Yeah. And that, I think, is the key point. I remember somebody telling me a long time ago, oh, well, Lacy, you're like a chameleon. Anybody who you become friends with, you just kind of adapt to how they are. And I was like I took it really personal and really frustrated. And I kind of asked myself, like, I got back and I asked myself, why do I do that? Do I do that? Because I don't know who I am. And I think maybe some part of it was that. But I did notice, and I'm curious, did you look over my report? Because I did the disc assessment. Because what I noticed was a lot of my natural reactions were really closely aligned with my adaptive reactions. Is that pretty common or is there usually like a pretty wide gap between both of those?
 Kerri Goodman [00:19:30]:
 Yeah, it really depends. And adapting isn't necessarily wrong. One thing I love about the disc report, it's very neutral. When you get the report, it's going to show you have a tendency, you may have these strengths, you may have these, and then we go through it together. It's very positive experience. But with those two different graphs, sometimes those adaptations and you see yours were very close, often they're not. And it's because I'm working with people who are. I'm under stress, I have a new job, I'm going through transition, all of those things. I'll see those graphs looking different. And it could be because the person is making adaptions because this job is such a wrong fit for them.
 Lacy Estelle [00:20:17]:
 Kerri Goodman [00:20:18]:
 And subsequently they're stressed out. It's bleeding into all areas of their life because they're working so hard to try to fit where they don't fit.
 Lacy Estelle [00:20:28]:
 Kerri Goodman [00:20:29]:
 Other times it is because of a confidence issue or people pleasing or perfectionism or they feel like, I need to be this way because this is the expectation I believe they have. And then it's time to do some mindset work, really dig in, look at perspective, see what is true and what isn't true. And so there's that kind of thing that's going on as well. So it just depends. And then sometimes when someone's in their sweet spot, they're in a good place. Those are more matching up. But they're both you. So it isn't a negative like, oh, this is pretend me. It doesn't necessarily mean that at all. But you'll also notice that the behaviors that we do, they sway a bit and we end up adjusting depending on what's going on. But normally there's the one trait that is high, and it'll be high on both of them. And that's the trait. That the behavior that people see the most in you. Did you notice that you had one?
 Lacy Estelle [00:21:26]:
 I think I did, and it actually kind of scared me. It was something along the lines of actually, hang on, let me go back to it, because it was something along the lines of leadership. But I noticed that it tended to paint me, and I feel like I'm not this way. Like it said that I can almost be assertive to a fault. And I know that it did tell me this is not a for sure thing. You kind of need to go through it with somebody who understands it and see what's true and what's not true. And I would say that there was a part where it says she has high ego strengths and may be viewed by some as egotistical. I guess I can ask you, and you can be totally honest with me, your first impression, do I seem egotistical?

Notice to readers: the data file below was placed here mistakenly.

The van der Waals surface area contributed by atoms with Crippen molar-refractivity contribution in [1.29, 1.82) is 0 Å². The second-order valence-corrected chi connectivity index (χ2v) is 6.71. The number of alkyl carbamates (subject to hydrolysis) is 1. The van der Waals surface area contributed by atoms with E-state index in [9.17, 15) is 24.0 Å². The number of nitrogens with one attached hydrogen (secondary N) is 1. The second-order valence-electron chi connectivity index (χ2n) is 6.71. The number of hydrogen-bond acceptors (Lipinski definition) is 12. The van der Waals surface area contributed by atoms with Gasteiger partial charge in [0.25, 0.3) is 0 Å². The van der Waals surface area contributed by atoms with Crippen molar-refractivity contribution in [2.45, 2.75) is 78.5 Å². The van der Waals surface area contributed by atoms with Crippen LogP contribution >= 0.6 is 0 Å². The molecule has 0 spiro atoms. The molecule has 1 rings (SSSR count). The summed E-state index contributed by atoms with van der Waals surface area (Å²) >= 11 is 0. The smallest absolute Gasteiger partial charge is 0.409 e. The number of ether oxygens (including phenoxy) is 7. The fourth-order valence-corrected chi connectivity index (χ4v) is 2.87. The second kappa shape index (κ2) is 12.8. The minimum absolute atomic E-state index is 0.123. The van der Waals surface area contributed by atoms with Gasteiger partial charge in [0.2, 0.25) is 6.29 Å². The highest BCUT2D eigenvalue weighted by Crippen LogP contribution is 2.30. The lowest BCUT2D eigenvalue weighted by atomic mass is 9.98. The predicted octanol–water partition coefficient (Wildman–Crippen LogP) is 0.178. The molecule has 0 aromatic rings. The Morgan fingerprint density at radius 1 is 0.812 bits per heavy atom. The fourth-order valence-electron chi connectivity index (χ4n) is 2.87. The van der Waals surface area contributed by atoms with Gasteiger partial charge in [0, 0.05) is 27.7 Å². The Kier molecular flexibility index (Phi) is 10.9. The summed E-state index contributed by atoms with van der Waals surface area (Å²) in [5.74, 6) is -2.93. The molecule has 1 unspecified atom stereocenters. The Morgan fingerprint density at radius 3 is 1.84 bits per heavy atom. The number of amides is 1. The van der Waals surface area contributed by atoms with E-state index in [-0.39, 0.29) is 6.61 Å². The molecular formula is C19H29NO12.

Kerri Goodman [00:22:13]:
 So I'm so glad you brought that up. And anybody takes the report, we go through it together. Normally, Lacy, I wouldn't have even sent it to you. You would have gotten it when we do it and go through it together. So in part of the report, it gives you this is how others may perceive you, right? That's not maybe who you are or how you are. Here's the key thing. There are other personality behavioral styles that you interact with all the time. And they would look at someone, you are the high D. So there's four different factors that are measured. We have dominance, influence, steadiness, and compliance. And based on where you're high and where you're low, that helps us to see these are some of the ways that we predictably, behave and communicate. And so with the high D, by the way, people are high D are phenomenal. We could not exist in the world without them. They do have that leadership component. Sometimes someone who maybe is higher in the S, right, or higher in the I may see that decisiveness that you communicate more decisively. Your viewers will have to let you know if they think that you come across as if you know what you're talking about. Some people may see and experience that decisiveness as ego. Doesn't mean you have a high ego, but can adjust and make sure you're like, you know what? I don't want to come across that way. So I might say, what do you think? There's different ways that you can communicate so that you can soften a little bit.